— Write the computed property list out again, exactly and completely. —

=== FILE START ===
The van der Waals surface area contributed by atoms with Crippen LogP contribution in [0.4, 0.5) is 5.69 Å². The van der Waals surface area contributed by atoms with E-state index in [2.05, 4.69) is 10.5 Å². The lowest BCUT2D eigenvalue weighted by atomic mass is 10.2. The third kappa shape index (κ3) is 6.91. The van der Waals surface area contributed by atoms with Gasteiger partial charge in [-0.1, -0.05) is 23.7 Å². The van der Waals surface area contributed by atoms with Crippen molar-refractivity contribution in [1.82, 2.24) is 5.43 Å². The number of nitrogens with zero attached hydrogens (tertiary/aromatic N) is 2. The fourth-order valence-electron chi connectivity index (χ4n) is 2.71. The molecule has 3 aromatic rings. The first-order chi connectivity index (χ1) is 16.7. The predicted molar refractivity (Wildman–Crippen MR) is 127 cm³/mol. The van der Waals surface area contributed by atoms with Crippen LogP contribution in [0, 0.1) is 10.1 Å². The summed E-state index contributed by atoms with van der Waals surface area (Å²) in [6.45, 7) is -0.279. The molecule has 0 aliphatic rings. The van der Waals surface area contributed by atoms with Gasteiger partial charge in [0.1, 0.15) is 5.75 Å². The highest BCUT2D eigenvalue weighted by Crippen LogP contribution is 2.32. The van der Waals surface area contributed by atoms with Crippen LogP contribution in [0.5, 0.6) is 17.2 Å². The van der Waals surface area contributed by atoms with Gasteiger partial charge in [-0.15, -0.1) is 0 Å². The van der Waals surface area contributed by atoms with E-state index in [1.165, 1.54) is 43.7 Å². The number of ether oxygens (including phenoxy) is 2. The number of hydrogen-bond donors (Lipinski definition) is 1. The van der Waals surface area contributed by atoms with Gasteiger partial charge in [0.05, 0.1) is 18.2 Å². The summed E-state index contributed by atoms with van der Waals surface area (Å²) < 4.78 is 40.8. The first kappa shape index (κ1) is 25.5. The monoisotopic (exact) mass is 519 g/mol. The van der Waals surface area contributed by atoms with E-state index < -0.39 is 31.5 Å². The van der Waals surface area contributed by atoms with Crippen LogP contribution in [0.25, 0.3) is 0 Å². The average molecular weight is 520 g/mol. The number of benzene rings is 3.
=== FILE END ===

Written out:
The van der Waals surface area contributed by atoms with Crippen LogP contribution in [0.4, 0.5) is 5.69 Å². The van der Waals surface area contributed by atoms with E-state index in [2.05, 4.69) is 10.5 Å². The lowest BCUT2D eigenvalue weighted by atomic mass is 10.2. The third kappa shape index (κ3) is 6.91. The van der Waals surface area contributed by atoms with Gasteiger partial charge in [-0.1, -0.05) is 23.7 Å². The van der Waals surface area contributed by atoms with Crippen molar-refractivity contribution in [1.82, 2.24) is 5.43 Å². The number of nitrogens with zero attached hydrogens (tertiary/aromatic N) is 2. The fourth-order valence-electron chi connectivity index (χ4n) is 2.71. The molecule has 3 aromatic rings. The first-order chi connectivity index (χ1) is 16.7. The predicted molar refractivity (Wildman–Crippen MR) is 127 cm³/mol. The van der Waals surface area contributed by atoms with Crippen LogP contribution in [0, 0.1) is 10.1 Å². The summed E-state index contributed by atoms with van der Waals surface area (Å²) in [6.45, 7) is -0.279. The molecule has 0 aliphatic rings. The van der Waals surface area contributed by atoms with Gasteiger partial charge in [0.1, 0.15) is 5.75 Å². The highest BCUT2D eigenvalue weighted by Crippen LogP contribution is 2.32. The van der Waals surface area contributed by atoms with Crippen LogP contribution in [0.5, 0.6) is 17.2 Å². The van der Waals surface area contributed by atoms with Gasteiger partial charge in [-0.15, -0.1) is 0 Å². The van der Waals surface area contributed by atoms with E-state index in [1.165, 1.54) is 43.7 Å². The number of ether oxygens (including phenoxy) is 2. The number of hydrogen-bond donors (Lipinski definition) is 1. The van der Waals surface area contributed by atoms with Gasteiger partial charge in [0.05, 0.1) is 18.2 Å². The summed E-state index contributed by atoms with van der Waals surface area (Å²) < 4.78 is 40.8. The first kappa shape index (κ1) is 25.5. The monoisotopic (exact) mass is 519 g/mol. The van der Waals surface area contributed by atoms with E-state index < -0.39 is 31.5 Å². The van der Waals surface area contributed by atoms with Crippen LogP contribution in [0.25, 0.3) is 0 Å². The average molecular weight is 520 g/mol. The number of benzene rings is 3.